Double Review: Wolf Hall & Bring Up the Bodies, Hilary Mantel

First things first: I was much amused that my copy of Wolf Hall had a sticker on the front reading “From the author of Bring Up the Bodies!” The first book in the series, recommended to readers of the second.

“Some of these things are true and some of them lies. But they are all good stories.”

Wolf Hall is the story of Thomas Cromwell, great-great-great uncle to the more-famous Oliver Cromwell. Thomas rose from obscurity and the peasantry to become, firstly, the Cardinal Wolsey’s problem solver, and, after the Cardinal’s downfall, King Henry VIII’s Chief Minister, Lord of the Privy Seals, Chancellor of the Exchequer and too many other titles to go into.

Wolf Hall documents the downfall of the Cardinal, and the rise of Cromwell. of Henry VIII, and I love the fact that these novels present him in a sympathetic (ish) light – for so long we’ve looked down on Henricus Tudor as being some kind of monster (as he turned out to be), rather than as a complicated, three-dimensional human.

It is a brilliant character study, exquisitely formed and researched, and it finally gives this man, of whom so little good is written, a place in the sun, which he gained, despite his birth to an abusive blacksmith. I cried, which is something I’ve not done too often while reading. Mantel shows her power as an author throughout this novel.

“The trouble with England, he thinks, is that it’s so poor in gesture. We shall have to develop a hand signal for ‘Back off, our prince is fucking this man’s daughter.’ He is surprised that the Italians have not done it. Though perhaps they have, and he just never caught on.”

I liked Wolf Hall so much that I raced out and wrapped my paws around its sequel, Bring Up the Bodies.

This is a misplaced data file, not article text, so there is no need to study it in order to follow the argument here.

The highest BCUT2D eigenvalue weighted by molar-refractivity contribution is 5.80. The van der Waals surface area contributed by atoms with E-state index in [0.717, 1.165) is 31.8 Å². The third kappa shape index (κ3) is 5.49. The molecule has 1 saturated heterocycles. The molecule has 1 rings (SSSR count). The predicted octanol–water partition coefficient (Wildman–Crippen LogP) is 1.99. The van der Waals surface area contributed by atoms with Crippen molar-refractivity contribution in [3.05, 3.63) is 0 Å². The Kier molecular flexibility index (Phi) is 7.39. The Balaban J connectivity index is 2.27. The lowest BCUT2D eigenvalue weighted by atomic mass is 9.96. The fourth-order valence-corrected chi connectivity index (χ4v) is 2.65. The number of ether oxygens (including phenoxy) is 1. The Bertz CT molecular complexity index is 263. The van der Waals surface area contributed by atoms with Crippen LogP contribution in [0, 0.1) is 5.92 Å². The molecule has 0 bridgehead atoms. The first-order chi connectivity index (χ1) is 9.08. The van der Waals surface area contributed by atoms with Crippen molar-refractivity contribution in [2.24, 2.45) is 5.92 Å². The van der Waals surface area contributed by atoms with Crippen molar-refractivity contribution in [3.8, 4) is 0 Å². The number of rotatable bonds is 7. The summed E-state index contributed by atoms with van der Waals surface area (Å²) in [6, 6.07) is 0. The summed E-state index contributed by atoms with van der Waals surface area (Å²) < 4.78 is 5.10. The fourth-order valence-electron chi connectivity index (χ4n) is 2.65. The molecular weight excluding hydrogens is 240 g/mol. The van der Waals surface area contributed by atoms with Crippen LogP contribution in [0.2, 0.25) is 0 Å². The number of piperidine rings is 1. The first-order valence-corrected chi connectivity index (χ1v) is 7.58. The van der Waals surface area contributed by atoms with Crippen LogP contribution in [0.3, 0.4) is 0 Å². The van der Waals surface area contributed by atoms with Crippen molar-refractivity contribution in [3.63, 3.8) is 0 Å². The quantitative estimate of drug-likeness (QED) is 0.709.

Now that Queen Katherine is deposed, and her marriage to Henry VIII annulled, Henry has married Anne Boleyn. Bring Up the Bodies tells of her downfall, at the hands of Thomas Cromwell, in a I created you, I can destroy you fashion, after Anne fails to give Henry a male heir. Again the writing is brilliant, deeply researched and superbly written, even though history has told us how things end for the scheming Queen.

“He needs guilty men. So he has found men who are guilty. Though perhaps not guilty as charged.”

Absolutely brilliant, are these novels, and I highly recommend them, they are fantastic.

They have certainly set the bar for historical fiction very, very high.


Last things last: I’m pissed that this series isn’t finished – now I have to wait for the third book in the series, The Mirror and the Light. This is why I haven’t read any of the Game of Thrones novels – I have no patience, when it comes to waiting for books.



“You can have a silence full of words. A lute retains, in its bowl, the notes it has played. The viol, in its strings, holds a concord. A shriveled petal can hold its scent, a prayer can rattle with curses; an empty house, when the owners have gone out, can still be loud with ghosts.”

Tagged , , , , , , , , ,

Comments and criticism always welcome!

Fill in your details below or click an icon to log in: Logo

You are commenting using your account. Log Out /  Change )

Google+ photo

You are commenting using your Google+ account. Log Out /  Change )

Twitter picture

You are commenting using your Twitter account. Log Out /  Change )

Facebook photo

You are commenting using your Facebook account. Log Out /  Change )

Connecting to %s

%d bloggers like this: